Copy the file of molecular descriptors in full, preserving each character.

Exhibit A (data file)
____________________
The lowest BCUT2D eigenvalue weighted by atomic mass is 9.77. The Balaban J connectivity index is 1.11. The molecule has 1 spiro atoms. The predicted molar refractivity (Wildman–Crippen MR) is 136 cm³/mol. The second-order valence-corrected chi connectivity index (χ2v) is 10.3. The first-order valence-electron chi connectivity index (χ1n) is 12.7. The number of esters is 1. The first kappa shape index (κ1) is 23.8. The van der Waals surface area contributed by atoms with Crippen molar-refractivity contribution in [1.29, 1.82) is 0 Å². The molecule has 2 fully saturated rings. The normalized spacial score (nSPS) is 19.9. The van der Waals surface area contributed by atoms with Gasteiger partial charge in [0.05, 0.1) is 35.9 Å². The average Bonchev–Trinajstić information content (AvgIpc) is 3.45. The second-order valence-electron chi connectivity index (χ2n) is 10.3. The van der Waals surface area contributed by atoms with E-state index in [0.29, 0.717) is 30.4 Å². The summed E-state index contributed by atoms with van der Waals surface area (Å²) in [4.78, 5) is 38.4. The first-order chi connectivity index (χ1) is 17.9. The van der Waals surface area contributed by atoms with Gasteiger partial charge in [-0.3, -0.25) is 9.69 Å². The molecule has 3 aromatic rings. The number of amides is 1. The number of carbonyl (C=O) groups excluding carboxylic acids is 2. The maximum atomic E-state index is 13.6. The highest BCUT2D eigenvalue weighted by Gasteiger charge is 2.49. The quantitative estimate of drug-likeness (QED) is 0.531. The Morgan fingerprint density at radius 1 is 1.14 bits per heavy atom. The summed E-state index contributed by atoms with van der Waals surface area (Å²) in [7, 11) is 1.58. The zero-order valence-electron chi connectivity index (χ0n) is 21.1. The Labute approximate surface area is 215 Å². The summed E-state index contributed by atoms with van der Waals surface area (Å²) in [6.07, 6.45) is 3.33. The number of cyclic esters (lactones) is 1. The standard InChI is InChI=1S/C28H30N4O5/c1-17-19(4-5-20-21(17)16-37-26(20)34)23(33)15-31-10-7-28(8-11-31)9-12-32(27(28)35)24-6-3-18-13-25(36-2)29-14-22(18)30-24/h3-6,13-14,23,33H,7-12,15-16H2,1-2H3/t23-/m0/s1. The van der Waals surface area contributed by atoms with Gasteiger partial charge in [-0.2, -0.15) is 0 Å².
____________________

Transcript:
The lowest BCUT2D eigenvalue weighted by atomic mass is 9.77. The Balaban J connectivity index is 1.11. The molecule has 1 spiro atoms. The predicted molar refractivity (Wildman–Crippen MR) is 136 cm³/mol. The second-order valence-corrected chi connectivity index (χ2v) is 10.3. The first-order valence-electron chi connectivity index (χ1n) is 12.7. The number of esters is 1. The first kappa shape index (κ1) is 23.8. The van der Waals surface area contributed by atoms with Crippen molar-refractivity contribution in [1.29, 1.82) is 0 Å². The molecule has 2 fully saturated rings. The normalized spacial score (nSPS) is 19.9. The van der Waals surface area contributed by atoms with Gasteiger partial charge in [0.05, 0.1) is 35.9 Å². The average Bonchev–Trinajstić information content (AvgIpc) is 3.45. The second-order valence-electron chi connectivity index (χ2n) is 10.3. The van der Waals surface area contributed by atoms with E-state index in [0.29, 0.717) is 30.4 Å². The summed E-state index contributed by atoms with van der Waals surface area (Å²) in [4.78, 5) is 38.4. The first-order chi connectivity index (χ1) is 17.9. The van der Waals surface area contributed by atoms with Gasteiger partial charge in [-0.3, -0.25) is 9.69 Å². The molecule has 3 aromatic rings. The number of amides is 1. The number of carbonyl (C=O) groups excluding carboxylic acids is 2. The maximum atomic E-state index is 13.6. The highest BCUT2D eigenvalue weighted by Gasteiger charge is 2.49. The quantitative estimate of drug-likeness (QED) is 0.531. The Morgan fingerprint density at radius 1 is 1.14 bits per heavy atom. The summed E-state index contributed by atoms with van der Waals surface area (Å²) in [7, 11) is 1.58. The zero-order valence-electron chi connectivity index (χ0n) is 21.1. The Labute approximate surface area is 215 Å². The summed E-state index contributed by atoms with van der Waals surface area (Å²) in [6.07, 6.45) is 3.33. The number of cyclic esters (lactones) is 1. The standard InChI is InChI=1S/C28H30N4O5/c1-17-19(4-5-20-21(17)16-37-26(20)34)23(33)15-31-10-7-28(8-11-31)9-12-32(27(28)35)24-6-3-18-13-25(36-2)29-14-22(18)30-24/h3-6,13-14,23,33H,7-12,15-16H2,1-2H3/t23-/m0/s1. The van der Waals surface area contributed by atoms with Gasteiger partial charge in [-0.2, -0.15) is 0 Å².